Golden handcuffs chain your life when you’re successful in completing goals, but you wind up miserable because you’ve led yourself into a career that is very different from what you wanted to do.
For example, how many highly successful doctors or lawyers had childhood dreams of becoming artists or musicians? What about the corporate executive who really wanted to be an author when he or she grew up?
At surface level they have it all figured out and should be happy. But we all know how it goes. In reality, so many people who seem successful are actually unfulfilled. And sometimes, accelerated learning techniques helped lead them into the maze that traps them.
How can this be avoided?
Easy: Proper goal setting.
Set goals that:
- You can actually accomplish
- You actually want the outcome of,
- Help you grow
- Give you options beyond the outcome so that you’re able to go in different directions after you’ve accomplished a certain level of goal.
Many people set goals that require smaller goals on the way to a larger goal, like stepping stones.
The smaller goals build up larger and larger until the ultimate goal is accomplished, one leading to the next.
Understand that even the smallest goal has to start somewhere. This should be based upon your existing competence. Proper goal setting takes into account an already established knowledge base, no matter how small.
Proper goal setting also is conscious of the Challenge-Frustration curve. You may find yourself bored as things get easier, as your goals are achieved, and, admittedly, that is a tortuous thing.
Experiment and find the balance of giving yourself sufficient challenge, but not so much that you are constantly frustrated and become burnt out.
Finally, take into consideration the 80/20 rule when goal setting.
- Remove or Manage Distractions
Easier said than done right?
After all, distractions can be internal or external. Oddly enough, it’s the internal distractions that are bigger, meaner, and nastier than anything from the outside world.
Internal distractions are largely mental. The stories we tell ourselves, and the way we convince ourselves we’re not good enough, smart enough, or capable is grossly unfair.
Although such rotten mental content has no place in an intelligent mind, nonetheless, it’s there.
We reason and justify negativity so that we believe it’s logical and our truth. It’s a constant inner battle.
In my experience, meditation and taking care of diet and sleep are the best cure.
Distractions can also be external.
Take into consideration your learning environment. Is it too crowded? Too noisy? How is the lighting? Find out if a steady hum of people and bright lights is beneficial to your or a distraction.
Also, do you work better in a more dimly lit space with silence? Experiment with your study space to find what works best for you. Take steps to remove or reduce those environmental distractions to multiply your efforts.
- Multi-Sensory Learning
We’ve talked in great detail about the Big Five of Learning – reading, writing, listening, and speaking and their benefits to memorization and learning. By creating a multi-sensory experience, far more physical and mental connections are made.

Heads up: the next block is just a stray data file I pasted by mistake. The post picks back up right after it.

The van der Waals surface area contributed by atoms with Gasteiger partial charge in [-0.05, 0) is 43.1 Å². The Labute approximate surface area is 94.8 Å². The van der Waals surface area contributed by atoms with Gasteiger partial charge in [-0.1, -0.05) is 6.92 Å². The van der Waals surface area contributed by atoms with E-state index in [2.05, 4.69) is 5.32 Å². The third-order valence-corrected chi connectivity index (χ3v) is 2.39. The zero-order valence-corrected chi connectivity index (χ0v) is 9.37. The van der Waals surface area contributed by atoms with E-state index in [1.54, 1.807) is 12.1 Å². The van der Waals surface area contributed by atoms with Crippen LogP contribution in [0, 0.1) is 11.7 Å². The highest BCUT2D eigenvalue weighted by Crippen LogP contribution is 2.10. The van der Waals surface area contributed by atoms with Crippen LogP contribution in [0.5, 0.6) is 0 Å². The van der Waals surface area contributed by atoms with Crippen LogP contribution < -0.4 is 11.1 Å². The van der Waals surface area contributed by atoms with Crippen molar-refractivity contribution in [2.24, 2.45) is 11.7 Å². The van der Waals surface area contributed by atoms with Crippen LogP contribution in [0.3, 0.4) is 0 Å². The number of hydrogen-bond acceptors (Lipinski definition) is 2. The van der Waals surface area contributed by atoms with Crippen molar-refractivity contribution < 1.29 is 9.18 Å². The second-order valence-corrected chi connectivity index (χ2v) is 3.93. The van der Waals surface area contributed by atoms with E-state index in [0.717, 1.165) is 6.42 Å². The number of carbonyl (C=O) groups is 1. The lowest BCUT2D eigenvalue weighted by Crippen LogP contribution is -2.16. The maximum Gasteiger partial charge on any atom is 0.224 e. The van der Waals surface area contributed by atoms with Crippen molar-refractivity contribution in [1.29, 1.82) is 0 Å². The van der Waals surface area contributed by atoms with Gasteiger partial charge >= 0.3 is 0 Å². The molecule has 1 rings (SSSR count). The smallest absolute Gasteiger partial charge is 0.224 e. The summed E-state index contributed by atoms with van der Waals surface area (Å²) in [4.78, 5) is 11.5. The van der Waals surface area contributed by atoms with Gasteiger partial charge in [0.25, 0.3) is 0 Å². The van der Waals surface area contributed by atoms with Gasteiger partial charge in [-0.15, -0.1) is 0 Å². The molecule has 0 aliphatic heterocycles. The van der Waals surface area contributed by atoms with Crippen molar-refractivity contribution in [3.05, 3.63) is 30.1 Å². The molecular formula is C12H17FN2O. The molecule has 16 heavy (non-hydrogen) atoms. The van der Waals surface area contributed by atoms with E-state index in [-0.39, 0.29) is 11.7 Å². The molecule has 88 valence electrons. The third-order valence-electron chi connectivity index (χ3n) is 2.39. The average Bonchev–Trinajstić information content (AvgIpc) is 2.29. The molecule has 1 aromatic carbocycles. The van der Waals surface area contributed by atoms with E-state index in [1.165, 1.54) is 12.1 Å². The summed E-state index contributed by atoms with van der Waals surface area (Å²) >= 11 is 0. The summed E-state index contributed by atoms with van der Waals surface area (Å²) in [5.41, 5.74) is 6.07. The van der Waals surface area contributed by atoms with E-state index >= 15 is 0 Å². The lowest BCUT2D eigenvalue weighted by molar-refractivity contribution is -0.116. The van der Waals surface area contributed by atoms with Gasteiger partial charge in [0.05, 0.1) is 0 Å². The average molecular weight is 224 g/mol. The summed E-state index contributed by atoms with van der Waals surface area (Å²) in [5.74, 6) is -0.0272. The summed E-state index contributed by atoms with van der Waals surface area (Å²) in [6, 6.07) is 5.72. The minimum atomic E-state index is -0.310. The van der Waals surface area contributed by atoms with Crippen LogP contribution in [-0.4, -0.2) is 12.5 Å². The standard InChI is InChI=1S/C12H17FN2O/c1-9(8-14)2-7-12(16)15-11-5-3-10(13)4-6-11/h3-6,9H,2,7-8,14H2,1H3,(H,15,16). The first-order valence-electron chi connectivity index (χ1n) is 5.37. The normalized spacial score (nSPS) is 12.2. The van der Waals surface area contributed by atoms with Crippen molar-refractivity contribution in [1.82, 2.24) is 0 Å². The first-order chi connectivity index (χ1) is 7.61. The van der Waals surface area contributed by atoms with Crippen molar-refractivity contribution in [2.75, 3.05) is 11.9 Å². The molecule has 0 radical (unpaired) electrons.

When you use multi-sensory learning across multiple disciplines, the material becomes more naturally etched in your mind.
In addition to the Big Five explore the idea of distributed practice. Experiment with studying in short sessions, learning broken up into smaller bursts, over a long period of time.
Learn Faster By Changing Spots
Finally, try changing contexts or locations. The novelty of a new learning environment may be exactly what you need for retention.
Once you’ve found your ideal learning environment explore places with the same aesthetic.
Rotate between several cafes or area libraries. If you find yourself hitting a wall at a location, move to the next. You can even take the opportunity to walk between the places as a Memory Palace journey. Here’s how:
Yes, taking a break to walk between locations really can help you learn faster. It’s great for writing too (most of the articles on this blog were written while walking between cafes, as it happens.)
- Coaches and Mentors
Coaches and mentors are huge for accelerating your learning.
If you don’t have one, you should figure out how to get one.
Not only do you have the actual expertise of the person who’s gotten where you want to get, but they can see what you’re doing with a granular level of detail that someone who is not at that place that you want to get can never see.
We know there are benefits to a study group and discussion among peers, but a coach or a mentor is next level engagement. They can pick up the details of what you’re doing wrong, and what you’re doing right and give you advice, from personal experience, on how to improve.
If your discipline is so niche or you are unable, for any reason, to find a mentor, consider Tim Ferriss’s idea of DiSSS.
D stands for deconstructing.
Look at top level experts or performers in your field. Analyze what they are doing right, or what works for them. What techniques have led to their success? What strategies have they utilized to excel at their craft?
Find and use the great ideas, but also use your critical thinking skills. What failures and setbacks have they had along their journey? Knowing their weaknesses and making note of their failures and missteps can help you to avoid those same mistakes.
(I has no representation. It is simply a placeholder vowel so the acronym can be spoken, therefore easily remembered.)
S is selection from similarity.
Selection involves meta learning or knowing how to learn. For example, if you have a goal of learning multiple languages, start with the second language where you started with the first.
If you are learning vocabulary and you began with household objects for your first language – bed, table, door, chair, etc., – begin with this same vocabulary for the next language. Craft a modus operandi.